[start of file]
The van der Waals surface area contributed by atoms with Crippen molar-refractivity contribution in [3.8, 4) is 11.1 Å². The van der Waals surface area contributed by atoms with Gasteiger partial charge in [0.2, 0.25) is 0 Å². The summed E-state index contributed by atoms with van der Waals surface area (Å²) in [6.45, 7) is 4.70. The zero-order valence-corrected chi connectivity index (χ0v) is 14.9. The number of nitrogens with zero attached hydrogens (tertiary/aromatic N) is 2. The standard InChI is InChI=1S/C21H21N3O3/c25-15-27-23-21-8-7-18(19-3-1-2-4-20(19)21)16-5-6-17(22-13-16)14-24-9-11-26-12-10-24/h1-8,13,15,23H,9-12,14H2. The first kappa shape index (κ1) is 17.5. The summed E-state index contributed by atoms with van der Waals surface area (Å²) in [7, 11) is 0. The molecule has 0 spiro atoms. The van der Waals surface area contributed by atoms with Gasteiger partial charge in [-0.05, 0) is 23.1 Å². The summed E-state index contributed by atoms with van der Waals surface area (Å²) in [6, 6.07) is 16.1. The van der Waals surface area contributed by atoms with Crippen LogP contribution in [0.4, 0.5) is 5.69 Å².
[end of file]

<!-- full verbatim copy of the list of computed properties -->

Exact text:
The van der Waals surface area contributed by atoms with Crippen molar-refractivity contribution in [3.8, 4) is 11.1 Å². The van der Waals surface area contributed by atoms with Gasteiger partial charge in [0.2, 0.25) is 0 Å². The summed E-state index contributed by atoms with van der Waals surface area (Å²) in [6.45, 7) is 4.70. The zero-order valence-corrected chi connectivity index (χ0v) is 14.9. The number of nitrogens with zero attached hydrogens (tertiary/aromatic N) is 2. The standard InChI is InChI=1S/C21H21N3O3/c25-15-27-23-21-8-7-18(19-3-1-2-4-20(19)21)16-5-6-17(22-13-16)14-24-9-11-26-12-10-24/h1-8,13,15,23H,9-12,14H2. The first kappa shape index (κ1) is 17.5. The summed E-state index contributed by atoms with van der Waals surface area (Å²) in [7, 11) is 0. The molecule has 0 spiro atoms. The van der Waals surface area contributed by atoms with Gasteiger partial charge in [-0.05, 0) is 23.1 Å². The summed E-state index contributed by atoms with van der Waals surface area (Å²) in [6, 6.07) is 16.1. The van der Waals surface area contributed by atoms with Crippen LogP contribution in [0.4, 0.5) is 5.69 Å².